Customer Retention Through Complimentary Maintenance Part 1: Beyond Auto Manufacturer Maintenance
It’s a struggle that every business faces, but it’s one that’s especially daunting for auto dealerships: what’s the best way to retain customers? The old sales adage says that it costs five times as much to bring in a new customer than it does to sell to a current one, but in this day of constant competition both in the real world and online, how can dealerships build loyalty with their customers?
The answer isn’t holding tent sales and displaying huge, inflatable gorillas on your roof. While “look at me!” tactics might attract the attention of potential new customers and a slew of “looky-loos,” bringing back current customers requires offering them real value.
To boost customer retention, auto dealerships should look at improving their process around transitioning their customers from sales to service. Some manufacturers provide some basic maintenance coverage with the vehicle purchase but these auto manufacturer maintenance plans aren’t enough, either — to truly master the art of customer retention, dealers have to launch their own complimentary maintenance programs and run them effectively.
Why Auto Manufacturer Maintenance Doesn’t Cut It
While the auto manufacturer may offer their own maintenance program, these types of programs aren’t geared towards bringing customers back into your dealership. First, auto manufacturers typically offer maintenance schedules with half of the visits suggested by dealerships. This greatly reduces the number of times a customer will walk back through your doors. In fact, 2019 saw many manufacturers making big cuts to their existing maintenance programs.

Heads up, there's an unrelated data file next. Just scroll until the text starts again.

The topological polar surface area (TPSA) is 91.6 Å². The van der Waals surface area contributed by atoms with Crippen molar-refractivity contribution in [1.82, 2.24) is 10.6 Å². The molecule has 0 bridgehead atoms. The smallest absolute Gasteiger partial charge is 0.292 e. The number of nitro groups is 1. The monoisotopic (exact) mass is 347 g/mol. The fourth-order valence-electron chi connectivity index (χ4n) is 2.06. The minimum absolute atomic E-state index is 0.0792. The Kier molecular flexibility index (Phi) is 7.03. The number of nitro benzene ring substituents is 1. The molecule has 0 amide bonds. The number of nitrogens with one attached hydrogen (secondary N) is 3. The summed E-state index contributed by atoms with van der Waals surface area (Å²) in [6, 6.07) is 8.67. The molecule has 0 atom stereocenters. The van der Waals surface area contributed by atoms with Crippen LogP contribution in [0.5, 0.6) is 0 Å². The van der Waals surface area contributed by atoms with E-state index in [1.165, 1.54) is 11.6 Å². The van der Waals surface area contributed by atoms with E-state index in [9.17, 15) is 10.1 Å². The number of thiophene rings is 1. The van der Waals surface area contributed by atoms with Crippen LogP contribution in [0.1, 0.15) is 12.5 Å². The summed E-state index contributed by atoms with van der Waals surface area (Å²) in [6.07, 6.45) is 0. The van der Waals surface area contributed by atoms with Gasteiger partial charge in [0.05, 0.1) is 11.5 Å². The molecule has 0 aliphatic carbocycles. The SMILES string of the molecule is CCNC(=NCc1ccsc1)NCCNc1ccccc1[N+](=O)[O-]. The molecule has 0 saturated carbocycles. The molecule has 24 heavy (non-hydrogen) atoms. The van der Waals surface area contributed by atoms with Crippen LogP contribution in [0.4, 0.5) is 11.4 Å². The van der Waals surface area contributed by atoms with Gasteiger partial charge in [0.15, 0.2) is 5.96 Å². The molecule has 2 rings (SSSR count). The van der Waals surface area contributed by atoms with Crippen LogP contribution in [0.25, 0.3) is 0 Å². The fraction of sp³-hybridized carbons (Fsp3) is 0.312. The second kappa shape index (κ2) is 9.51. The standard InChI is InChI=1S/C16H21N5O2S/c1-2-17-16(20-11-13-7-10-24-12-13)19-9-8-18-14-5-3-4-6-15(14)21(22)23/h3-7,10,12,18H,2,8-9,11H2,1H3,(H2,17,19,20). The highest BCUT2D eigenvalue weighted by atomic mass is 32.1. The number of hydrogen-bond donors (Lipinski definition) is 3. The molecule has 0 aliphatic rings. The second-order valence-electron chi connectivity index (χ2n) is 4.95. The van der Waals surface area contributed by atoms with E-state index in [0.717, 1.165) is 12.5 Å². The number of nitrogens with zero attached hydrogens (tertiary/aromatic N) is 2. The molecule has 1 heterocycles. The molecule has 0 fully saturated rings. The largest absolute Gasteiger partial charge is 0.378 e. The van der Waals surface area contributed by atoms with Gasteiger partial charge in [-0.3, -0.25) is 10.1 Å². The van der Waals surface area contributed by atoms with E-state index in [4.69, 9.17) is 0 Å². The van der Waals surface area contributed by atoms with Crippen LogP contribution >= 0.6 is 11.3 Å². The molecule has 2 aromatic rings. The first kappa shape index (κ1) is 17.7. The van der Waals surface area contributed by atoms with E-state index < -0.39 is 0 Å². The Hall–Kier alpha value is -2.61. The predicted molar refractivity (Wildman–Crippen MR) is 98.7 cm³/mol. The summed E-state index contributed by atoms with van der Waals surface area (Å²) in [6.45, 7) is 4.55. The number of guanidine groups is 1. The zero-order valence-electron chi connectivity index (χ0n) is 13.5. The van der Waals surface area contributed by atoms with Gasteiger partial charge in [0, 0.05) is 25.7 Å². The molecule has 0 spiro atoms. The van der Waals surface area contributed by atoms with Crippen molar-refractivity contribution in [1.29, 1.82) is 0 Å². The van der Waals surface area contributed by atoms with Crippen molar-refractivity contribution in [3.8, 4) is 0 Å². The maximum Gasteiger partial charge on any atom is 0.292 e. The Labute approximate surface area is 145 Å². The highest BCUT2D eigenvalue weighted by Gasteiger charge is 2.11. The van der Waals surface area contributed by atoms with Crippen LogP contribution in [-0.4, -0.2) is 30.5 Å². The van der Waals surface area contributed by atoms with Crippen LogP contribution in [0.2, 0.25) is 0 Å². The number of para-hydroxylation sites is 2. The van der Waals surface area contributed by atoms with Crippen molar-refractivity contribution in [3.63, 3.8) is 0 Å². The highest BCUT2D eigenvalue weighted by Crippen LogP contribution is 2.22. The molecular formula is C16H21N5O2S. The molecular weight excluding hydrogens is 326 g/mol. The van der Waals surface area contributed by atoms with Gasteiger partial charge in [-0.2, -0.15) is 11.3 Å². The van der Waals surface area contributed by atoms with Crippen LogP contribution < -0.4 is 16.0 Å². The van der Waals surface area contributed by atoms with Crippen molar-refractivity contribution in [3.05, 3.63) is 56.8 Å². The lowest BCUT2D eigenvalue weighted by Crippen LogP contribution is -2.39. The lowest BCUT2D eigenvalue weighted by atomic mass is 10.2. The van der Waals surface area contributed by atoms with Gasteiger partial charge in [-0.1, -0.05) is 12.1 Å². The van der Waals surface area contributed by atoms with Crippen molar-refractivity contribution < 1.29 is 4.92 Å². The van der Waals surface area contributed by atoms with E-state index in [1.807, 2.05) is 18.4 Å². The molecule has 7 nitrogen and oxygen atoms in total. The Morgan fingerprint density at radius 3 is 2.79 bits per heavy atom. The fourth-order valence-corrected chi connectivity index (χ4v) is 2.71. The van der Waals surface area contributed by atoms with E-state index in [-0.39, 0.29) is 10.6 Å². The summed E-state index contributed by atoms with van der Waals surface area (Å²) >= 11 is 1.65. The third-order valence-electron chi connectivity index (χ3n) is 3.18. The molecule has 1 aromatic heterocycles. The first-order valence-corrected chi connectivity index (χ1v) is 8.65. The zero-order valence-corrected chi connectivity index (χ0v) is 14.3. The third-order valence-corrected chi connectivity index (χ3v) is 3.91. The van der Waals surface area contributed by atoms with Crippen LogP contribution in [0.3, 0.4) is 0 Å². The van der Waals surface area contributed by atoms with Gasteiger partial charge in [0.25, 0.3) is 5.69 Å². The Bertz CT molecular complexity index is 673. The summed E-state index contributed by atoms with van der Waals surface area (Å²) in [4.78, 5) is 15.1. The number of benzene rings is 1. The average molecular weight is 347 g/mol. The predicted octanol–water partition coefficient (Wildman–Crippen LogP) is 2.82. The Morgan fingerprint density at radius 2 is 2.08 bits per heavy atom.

Next, auto manufacturer maintenance plans won’t necessarily bring your customers back to your dealership. Instead, they allow customers to return to any franchise dealership. While this is good for building brand loyalty, it doesn’t help you build a strong base of lifetime customers for your dealership. If a customer gets their next oil change or buys their next pickup truck at the Chevy dealership across town, that benefits Chevrolet … but not you.
How Complimentary Maintenance Leads to Customer Retention
According to NADA research, the cost of advertising per vehicle sold has risen steadily, hitting $628 in 2019. One way to bring those costs down and boost revenue is to retain your current customers. The key to being the first place on customers’ minds when they need an oil change or are in the market for a new vehicle is by building customer loyalty.
It’s difficult to create a loyal base of customers if they only see you when they purchase their vehicle and then pop in for we-owes and warranty repairs. Going the extra mile to offer complimentary maintenance helps build a solid relationship with your customers, familiarizing them with your staff and the quality of service you provide. This will ensure that they not only return to you for all complimentary maintenance visits; they’ll also call you up when their vehicle needs non-warranty repairs or when they, a friend, or a family member are searching for a new automobile.
Expanding Beyond Dealer Maintenance
For dealerships whose manufacturers offer a maintenance plan, it’s helpful to extend the complimentary maintenance with a manufacturer wrap plan. This offers dealership maintenance on top of the already existing manufacturer maintenance, which will help you build a stronger connection with each of your customers.
If the manufacturer’s maintenance on a new car features a 24-Month/24,000 Mile maintenance program, you might want to extend the coverage at you by an additional 12-Month/12,000 Mile plan that will include additional services that are only available if the customer returns to your dealership for service during the term of your plan. In addition to building customer loyalty, this puts you in charge of coverage, pricing, and reimbursement rates.
It’s not enough to simply launch a complimentary dealer maintenance program; it must also be run conscientiously and tweaked according to customer feedback. In Part 2 of our Customer Retention Through Dealer Maintenance series, we’ll talk about how to monitor how well your dealer maintenance program is doing in order to turn lost customers into customers retained.